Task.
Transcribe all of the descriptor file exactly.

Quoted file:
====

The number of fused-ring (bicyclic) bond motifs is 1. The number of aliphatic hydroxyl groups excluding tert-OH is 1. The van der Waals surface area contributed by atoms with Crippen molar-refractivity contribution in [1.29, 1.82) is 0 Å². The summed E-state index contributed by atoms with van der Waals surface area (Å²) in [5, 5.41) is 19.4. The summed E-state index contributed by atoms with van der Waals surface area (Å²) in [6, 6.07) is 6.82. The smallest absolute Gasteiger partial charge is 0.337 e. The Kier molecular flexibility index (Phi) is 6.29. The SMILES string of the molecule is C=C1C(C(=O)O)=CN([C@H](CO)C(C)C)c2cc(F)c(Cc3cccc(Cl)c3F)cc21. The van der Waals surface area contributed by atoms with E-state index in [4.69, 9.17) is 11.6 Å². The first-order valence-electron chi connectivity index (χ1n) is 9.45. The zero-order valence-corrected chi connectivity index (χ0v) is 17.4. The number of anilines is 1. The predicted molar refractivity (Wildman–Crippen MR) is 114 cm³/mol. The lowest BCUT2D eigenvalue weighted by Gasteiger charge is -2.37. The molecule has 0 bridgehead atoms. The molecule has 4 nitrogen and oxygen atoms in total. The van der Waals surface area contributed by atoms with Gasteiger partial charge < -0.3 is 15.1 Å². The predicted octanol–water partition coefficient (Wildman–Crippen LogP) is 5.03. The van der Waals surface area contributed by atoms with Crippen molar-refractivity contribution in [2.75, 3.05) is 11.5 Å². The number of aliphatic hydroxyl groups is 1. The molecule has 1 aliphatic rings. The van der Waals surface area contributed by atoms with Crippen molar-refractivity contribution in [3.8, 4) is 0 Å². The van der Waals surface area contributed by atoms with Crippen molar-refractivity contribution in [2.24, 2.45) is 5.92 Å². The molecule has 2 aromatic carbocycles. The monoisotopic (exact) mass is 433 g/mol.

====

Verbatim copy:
The number of fused-ring (bicyclic) bond motifs is 1. The number of aliphatic hydroxyl groups excluding tert-OH is 1. The van der Waals surface area contributed by atoms with Crippen molar-refractivity contribution in [1.29, 1.82) is 0 Å². The summed E-state index contributed by atoms with van der Waals surface area (Å²) in [5, 5.41) is 19.4. The summed E-state index contributed by atoms with van der Waals surface area (Å²) in [6, 6.07) is 6.82. The smallest absolute Gasteiger partial charge is 0.337 e. The Kier molecular flexibility index (Phi) is 6.29. The SMILES string of the molecule is C=C1C(C(=O)O)=CN([C@H](CO)C(C)C)c2cc(F)c(Cc3cccc(Cl)c3F)cc21. The van der Waals surface area contributed by atoms with E-state index in [4.69, 9.17) is 11.6 Å². The first-order valence-electron chi connectivity index (χ1n) is 9.45. The zero-order valence-corrected chi connectivity index (χ0v) is 17.4. The number of anilines is 1. The predicted molar refractivity (Wildman–Crippen MR) is 114 cm³/mol. The lowest BCUT2D eigenvalue weighted by Gasteiger charge is -2.37. The molecule has 0 bridgehead atoms. The molecule has 4 nitrogen and oxygen atoms in total. The van der Waals surface area contributed by atoms with Gasteiger partial charge < -0.3 is 15.1 Å². The predicted octanol–water partition coefficient (Wildman–Crippen LogP) is 5.03. The van der Waals surface area contributed by atoms with Crippen molar-refractivity contribution in [2.75, 3.05) is 11.5 Å². The number of aliphatic hydroxyl groups is 1. The molecule has 1 aliphatic rings. The van der Waals surface area contributed by atoms with Crippen molar-refractivity contribution in [3.8, 4) is 0 Å². The van der Waals surface area contributed by atoms with Crippen molar-refractivity contribution in [2.24, 2.45) is 5.92 Å². The molecule has 2 aromatic carbocycles. The monoisotopic (exact) mass is 433 g/mol.